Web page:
A Special Manifesto

With a General Election on the horizon and the main political parties competing to provide me with reasons not to vote for them, I thought I’d list 10 things they could focus on, relating to Special Education, that would capture my attention.

1. We will provide schools with a ‘Motor Control Premium’ to ensure that they are all able to afford to provide the most appropriate positioning equipment available to support pupils’ learning and physical development.

2. We will review the OfSTED practice of providing Special Schools with a grade 4 or a ‘*’ in the section on pupil attainment, therefore undermining the pupils’ achievements and the work of the school.

3. We will require all nationally organised structures within the ‘school led system’ to include proportionate representation of the Special Education sector.

4. We will ensure that Education ministers take a visible interest in the development and performance of Special Schools and reverse the recent trend in delegating this exclusively to Children and Families ministers.

5. We will establish a review into the effective evaluation of pupil progress in Special Schools in order to create a comparative framework which isn’t based poor quality data sets.

6. We will offer tax incentives to encourage a wide range of types and sizes of employers to employ people with learning disabilities and be supportive of individual need and capability, ensuring that supported apprenticeships lead to longer term employment opportunities.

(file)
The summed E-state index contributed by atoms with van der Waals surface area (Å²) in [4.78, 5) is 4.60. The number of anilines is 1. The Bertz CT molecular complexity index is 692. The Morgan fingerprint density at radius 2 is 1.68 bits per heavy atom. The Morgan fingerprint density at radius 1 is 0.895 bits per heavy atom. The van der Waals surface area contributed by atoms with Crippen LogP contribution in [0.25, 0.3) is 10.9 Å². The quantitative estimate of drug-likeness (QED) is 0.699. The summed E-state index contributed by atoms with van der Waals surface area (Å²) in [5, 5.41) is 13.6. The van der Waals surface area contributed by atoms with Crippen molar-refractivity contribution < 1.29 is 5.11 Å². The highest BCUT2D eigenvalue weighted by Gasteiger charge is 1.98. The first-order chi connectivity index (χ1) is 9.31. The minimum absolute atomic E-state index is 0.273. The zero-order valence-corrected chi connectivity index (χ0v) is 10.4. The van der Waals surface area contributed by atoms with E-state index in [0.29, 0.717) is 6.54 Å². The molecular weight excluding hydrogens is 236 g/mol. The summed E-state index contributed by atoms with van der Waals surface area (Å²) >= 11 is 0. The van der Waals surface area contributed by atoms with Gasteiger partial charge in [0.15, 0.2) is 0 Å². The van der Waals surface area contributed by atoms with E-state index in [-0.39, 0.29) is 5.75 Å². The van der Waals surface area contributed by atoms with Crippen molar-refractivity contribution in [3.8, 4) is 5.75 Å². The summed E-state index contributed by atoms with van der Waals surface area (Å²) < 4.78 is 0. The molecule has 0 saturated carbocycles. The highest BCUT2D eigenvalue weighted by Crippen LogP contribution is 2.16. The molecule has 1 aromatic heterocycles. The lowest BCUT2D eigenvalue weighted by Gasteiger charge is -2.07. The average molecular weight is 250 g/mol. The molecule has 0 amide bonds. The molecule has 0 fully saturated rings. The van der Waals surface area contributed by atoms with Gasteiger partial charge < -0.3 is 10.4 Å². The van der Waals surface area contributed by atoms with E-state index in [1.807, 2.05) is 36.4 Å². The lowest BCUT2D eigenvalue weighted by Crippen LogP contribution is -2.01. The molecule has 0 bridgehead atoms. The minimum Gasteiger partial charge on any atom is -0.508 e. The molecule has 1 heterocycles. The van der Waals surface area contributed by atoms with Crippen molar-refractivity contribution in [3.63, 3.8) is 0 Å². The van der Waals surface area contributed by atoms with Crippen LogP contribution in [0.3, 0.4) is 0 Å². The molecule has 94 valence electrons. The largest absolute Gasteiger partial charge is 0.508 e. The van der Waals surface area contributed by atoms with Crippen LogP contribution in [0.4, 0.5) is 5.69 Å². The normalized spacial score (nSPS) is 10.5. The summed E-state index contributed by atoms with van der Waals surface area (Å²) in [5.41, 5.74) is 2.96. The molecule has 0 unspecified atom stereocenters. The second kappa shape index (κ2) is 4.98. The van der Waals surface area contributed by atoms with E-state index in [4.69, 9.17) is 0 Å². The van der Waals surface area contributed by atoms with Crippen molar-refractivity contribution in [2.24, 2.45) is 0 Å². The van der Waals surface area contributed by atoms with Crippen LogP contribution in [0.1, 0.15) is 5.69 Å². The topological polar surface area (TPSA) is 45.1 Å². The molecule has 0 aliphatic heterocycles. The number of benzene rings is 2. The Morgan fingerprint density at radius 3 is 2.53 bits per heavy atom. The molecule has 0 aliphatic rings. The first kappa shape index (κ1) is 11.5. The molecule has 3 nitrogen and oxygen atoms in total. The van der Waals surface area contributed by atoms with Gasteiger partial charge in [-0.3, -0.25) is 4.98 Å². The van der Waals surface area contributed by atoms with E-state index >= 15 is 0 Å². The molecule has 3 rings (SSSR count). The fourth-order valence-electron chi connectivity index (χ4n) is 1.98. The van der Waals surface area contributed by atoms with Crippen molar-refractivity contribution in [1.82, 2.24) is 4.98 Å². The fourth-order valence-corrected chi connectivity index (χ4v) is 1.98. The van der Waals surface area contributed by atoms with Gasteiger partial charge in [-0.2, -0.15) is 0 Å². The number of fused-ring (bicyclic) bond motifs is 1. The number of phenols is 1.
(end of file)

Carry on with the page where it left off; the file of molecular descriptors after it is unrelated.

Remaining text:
7. We will establish to what extent there is an attainment gap in Special Schools based on pupils’ economic origin. If there is not then we will research what barriers pupils with learning disabilities do face as a result of coming from a low income background and empower schools to address them.

8. We will conduct a longitudinal evaluation of the extent to which Special schools have a sustained impact on their pupils, leading to the creation of a set of cross institutional and multi agency recommendations for maximising the application of pupil potential beyond school.

9. We will commission a meta analytical evaluation of the impact of Special schools, Alternative Provision, Resource Base provision and the co-location of Special Schools on inclusive opportunities, pupil outcomes and permanent exclusions.

10. We will……….

So what should number 10 be? Go on, you decide.


SEND: The Next Generation

Over the years I have gained a fair amount of experience of work based teacher education, having designed and delivered GTP in a Special school and School Direct across both Mainstream and Special schools. I’m currently working on a revised version of School Direct in order to align our programme with the administrative systems of a SCITT set up by one of the other Lead Schools in our Teaching School Alliance.

Coincidentally, this week I was informed of a project being funded by the NCTL to pilot approaches to SEND ITT, so I have been writing a bid to take part in this, which made me start thinking about what the common characteristics were of the programmes I have worked on. More broadly, what are the characteristics of SEND ITT that will ensure that Special schools are able to recruit new teachers with an appropriate level of knowledge and understanding?